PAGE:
It is therefore extremely disappointing to note the continued abuse of our concessionary tickets in some cases, and this will be addressed next season. In the case of the under-12 concessionary tickets, these will now require proof of ID and age, as well as a nominal one-off fee of £18.
Some important thanks
Despite the disappointing outcomes of this season, a great many people have worked long and hard to support Dunfermline Athletic. First, the Board would like to record their warm appreciation for the supporters in following our team home and away and giving great encouragement. Second, supporters raise funds for the Club not only by buying tickets and contributing to the Centenary Club Lifeline, but by organising, and attending, vital fund-raising events, buying merchandise, hiring our function suites, and freely giving of their time, skills and knowledge on many occasions. We are extremely grateful and appreciative to everyone for this.
Stevie Crawford’s preparation, enthusiasm and professionalism do him great credit. He took on the role of Head Coach at a very difficult time, as taking on such a role in mid-season is notoriously difficult. Stevie has sadly had to deal with a range of challenging issues, but has done so with calm authority, and has not shrunk from making some difficult decisions. He has been well supported by Greg Shields initially, and then a month later by Callum Davidson, who have helped to create a fresh, positive and invigorated working environment at East End Park. All of the backroom staff have worked immensely hard but, to single out one example, our physiotherapist, John Porteous, has been outstanding. Twice he has effectively gone full-time to help us out at short notice, and we are pleased to announce the imminent arrival of an outstanding young physiotherapist which will allow John to resume his preferred part-time role. Working quietly in the background and providing perceptive advice on football matters, Jackie McNamara has already begun to help both the Board and our management.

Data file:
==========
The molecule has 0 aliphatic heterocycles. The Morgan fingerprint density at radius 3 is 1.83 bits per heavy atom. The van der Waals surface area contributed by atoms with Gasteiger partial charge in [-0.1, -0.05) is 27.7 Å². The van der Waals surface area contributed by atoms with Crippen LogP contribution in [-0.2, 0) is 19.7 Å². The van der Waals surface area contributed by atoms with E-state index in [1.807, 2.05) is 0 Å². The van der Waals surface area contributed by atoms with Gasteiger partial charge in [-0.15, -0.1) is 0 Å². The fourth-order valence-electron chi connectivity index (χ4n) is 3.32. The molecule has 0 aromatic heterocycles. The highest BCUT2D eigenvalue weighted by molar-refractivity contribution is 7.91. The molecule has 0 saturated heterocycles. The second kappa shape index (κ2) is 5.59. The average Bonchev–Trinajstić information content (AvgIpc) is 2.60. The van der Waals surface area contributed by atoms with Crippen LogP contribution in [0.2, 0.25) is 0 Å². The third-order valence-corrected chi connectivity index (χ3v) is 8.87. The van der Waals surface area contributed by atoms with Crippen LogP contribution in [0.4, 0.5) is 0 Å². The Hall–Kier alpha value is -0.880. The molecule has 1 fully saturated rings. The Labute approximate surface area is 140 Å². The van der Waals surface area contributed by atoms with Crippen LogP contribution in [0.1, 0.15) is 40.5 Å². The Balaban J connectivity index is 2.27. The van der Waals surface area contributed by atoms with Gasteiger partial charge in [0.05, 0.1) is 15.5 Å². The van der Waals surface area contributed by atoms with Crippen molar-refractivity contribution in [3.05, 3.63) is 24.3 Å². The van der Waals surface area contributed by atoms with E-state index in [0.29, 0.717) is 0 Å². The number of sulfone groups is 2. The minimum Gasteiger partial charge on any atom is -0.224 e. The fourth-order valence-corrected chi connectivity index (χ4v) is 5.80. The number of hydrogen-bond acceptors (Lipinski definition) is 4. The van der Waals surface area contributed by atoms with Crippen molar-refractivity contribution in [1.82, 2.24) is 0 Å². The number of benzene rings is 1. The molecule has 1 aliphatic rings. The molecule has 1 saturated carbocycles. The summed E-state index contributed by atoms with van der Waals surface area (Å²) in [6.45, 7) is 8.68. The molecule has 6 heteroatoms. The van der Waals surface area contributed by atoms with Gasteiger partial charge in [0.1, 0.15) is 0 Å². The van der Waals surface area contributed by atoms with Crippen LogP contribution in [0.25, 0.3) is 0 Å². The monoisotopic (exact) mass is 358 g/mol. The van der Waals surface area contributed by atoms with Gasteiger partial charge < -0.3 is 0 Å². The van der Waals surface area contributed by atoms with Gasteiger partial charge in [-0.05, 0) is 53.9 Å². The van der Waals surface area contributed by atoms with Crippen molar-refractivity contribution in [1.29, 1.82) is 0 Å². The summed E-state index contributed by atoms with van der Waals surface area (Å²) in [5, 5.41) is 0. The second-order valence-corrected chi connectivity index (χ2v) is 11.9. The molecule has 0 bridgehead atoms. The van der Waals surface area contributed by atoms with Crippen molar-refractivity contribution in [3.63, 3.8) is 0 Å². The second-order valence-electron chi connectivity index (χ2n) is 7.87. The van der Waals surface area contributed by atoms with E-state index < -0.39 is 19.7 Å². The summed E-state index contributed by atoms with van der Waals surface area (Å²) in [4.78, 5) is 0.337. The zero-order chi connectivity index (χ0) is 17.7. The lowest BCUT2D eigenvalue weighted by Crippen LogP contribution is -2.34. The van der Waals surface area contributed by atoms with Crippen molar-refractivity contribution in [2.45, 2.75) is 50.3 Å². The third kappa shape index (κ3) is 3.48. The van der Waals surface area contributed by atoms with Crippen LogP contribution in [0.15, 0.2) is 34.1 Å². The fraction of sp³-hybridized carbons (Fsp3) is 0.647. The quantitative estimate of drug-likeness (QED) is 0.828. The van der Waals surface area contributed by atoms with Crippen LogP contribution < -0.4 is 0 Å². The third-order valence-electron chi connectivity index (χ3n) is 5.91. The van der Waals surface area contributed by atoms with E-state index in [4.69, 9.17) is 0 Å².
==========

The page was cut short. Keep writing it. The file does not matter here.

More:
The Board would like to thank our loyal, non-football staff who have all worked so hard this year along with the very many volunteers who regularly help the Club in terms of laundry, kit, cleaning, safety, security, stewarding, turnstiles, catering, programme copy and sales, 50-50 tickets, ball boys and girls, mascots, media (website, social streams and Pars TV), photography, the Club and the DASC shops, the hospitality areas, our community and schools engagement programmes and the stadium maintenance team. Dunfermline Athletic Football Club is buttressed and supported by the Centenary Club Lifeline, the 1885 Business Club, the Pars Supporters’ Trust, the Young Pars, the Dunfermline Athletic Heritage Trust, the Formers Players, the Dunfermline Athletic Disabled Supporters ‘Club and all of the Supporters’ Clubs, each of which has contributed to the cause. Equally we are grateful to, and appreciative of, our many sponsors and advertisers.
Your support is not only hugely valuable but very much appreciated.
Your Board and management team are well aware of the challenges ahead but, with your support, we can, and will, develop an exciting future for Dunfermline Athletic. However, it is imperative that Pars fans continue to help our club by:
- Purchasing or renewing your season ticket for next season; and
- Joining the Centenary Club Lifeline, or renewing your membership if lapsed.
Our club needs your support!
I will, of course, be happy to take questions at our next Supporters Council meeting on 16 May.